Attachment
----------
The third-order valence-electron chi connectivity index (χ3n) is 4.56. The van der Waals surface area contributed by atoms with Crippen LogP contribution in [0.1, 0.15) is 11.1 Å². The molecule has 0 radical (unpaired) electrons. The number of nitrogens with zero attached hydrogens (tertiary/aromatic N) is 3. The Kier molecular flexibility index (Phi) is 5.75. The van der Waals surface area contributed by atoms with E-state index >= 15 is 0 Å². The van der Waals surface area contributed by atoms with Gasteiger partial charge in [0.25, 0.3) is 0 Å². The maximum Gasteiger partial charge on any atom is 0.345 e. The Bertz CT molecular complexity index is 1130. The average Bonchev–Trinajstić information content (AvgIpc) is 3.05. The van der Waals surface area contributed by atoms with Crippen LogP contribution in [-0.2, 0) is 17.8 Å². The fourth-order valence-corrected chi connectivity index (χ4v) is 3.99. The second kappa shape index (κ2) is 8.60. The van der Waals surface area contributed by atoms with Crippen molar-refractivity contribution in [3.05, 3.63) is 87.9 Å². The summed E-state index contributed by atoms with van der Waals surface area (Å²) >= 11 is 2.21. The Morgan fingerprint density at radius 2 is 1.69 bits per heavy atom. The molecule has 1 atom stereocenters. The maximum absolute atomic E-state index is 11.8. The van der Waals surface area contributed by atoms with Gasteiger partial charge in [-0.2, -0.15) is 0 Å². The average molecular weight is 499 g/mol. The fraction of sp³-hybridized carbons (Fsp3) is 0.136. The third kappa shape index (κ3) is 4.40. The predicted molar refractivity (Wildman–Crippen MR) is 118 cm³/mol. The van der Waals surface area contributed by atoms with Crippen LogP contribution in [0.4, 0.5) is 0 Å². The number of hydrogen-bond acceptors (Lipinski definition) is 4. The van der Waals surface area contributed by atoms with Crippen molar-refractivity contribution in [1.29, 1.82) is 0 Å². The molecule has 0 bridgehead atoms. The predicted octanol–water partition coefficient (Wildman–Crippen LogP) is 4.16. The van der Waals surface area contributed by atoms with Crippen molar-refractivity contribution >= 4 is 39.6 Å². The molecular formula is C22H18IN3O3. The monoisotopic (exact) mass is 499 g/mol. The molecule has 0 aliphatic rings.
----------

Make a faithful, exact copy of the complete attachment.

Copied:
The third-order valence-electron chi connectivity index (χ3n) is 4.56. The van der Waals surface area contributed by atoms with Crippen LogP contribution in [0.1, 0.15) is 11.1 Å². The molecule has 0 radical (unpaired) electrons. The number of nitrogens with zero attached hydrogens (tertiary/aromatic N) is 3. The Kier molecular flexibility index (Phi) is 5.75. The van der Waals surface area contributed by atoms with E-state index >= 15 is 0 Å². The van der Waals surface area contributed by atoms with Gasteiger partial charge in [0.25, 0.3) is 0 Å². The maximum Gasteiger partial charge on any atom is 0.345 e. The Bertz CT molecular complexity index is 1130. The average Bonchev–Trinajstić information content (AvgIpc) is 3.05. The van der Waals surface area contributed by atoms with Crippen LogP contribution in [-0.2, 0) is 17.8 Å². The fourth-order valence-corrected chi connectivity index (χ4v) is 3.99. The second kappa shape index (κ2) is 8.60. The van der Waals surface area contributed by atoms with Crippen molar-refractivity contribution in [3.05, 3.63) is 87.9 Å². The summed E-state index contributed by atoms with van der Waals surface area (Å²) >= 11 is 2.21. The Morgan fingerprint density at radius 2 is 1.69 bits per heavy atom. The molecule has 1 atom stereocenters. The maximum absolute atomic E-state index is 11.8. The van der Waals surface area contributed by atoms with Gasteiger partial charge in [-0.2, -0.15) is 0 Å². The average molecular weight is 499 g/mol. The fraction of sp³-hybridized carbons (Fsp3) is 0.136. The third kappa shape index (κ3) is 4.40. The predicted molar refractivity (Wildman–Crippen MR) is 118 cm³/mol. The van der Waals surface area contributed by atoms with Crippen LogP contribution in [0.4, 0.5) is 0 Å². The number of hydrogen-bond acceptors (Lipinski definition) is 4. The van der Waals surface area contributed by atoms with Crippen molar-refractivity contribution in [1.29, 1.82) is 0 Å². The molecule has 0 bridgehead atoms. The predicted octanol–water partition coefficient (Wildman–Crippen LogP) is 4.16. The van der Waals surface area contributed by atoms with Crippen molar-refractivity contribution >= 4 is 39.6 Å². The molecular formula is C22H18IN3O3. The monoisotopic (exact) mass is 499 g/mol. The molecule has 0 aliphatic rings.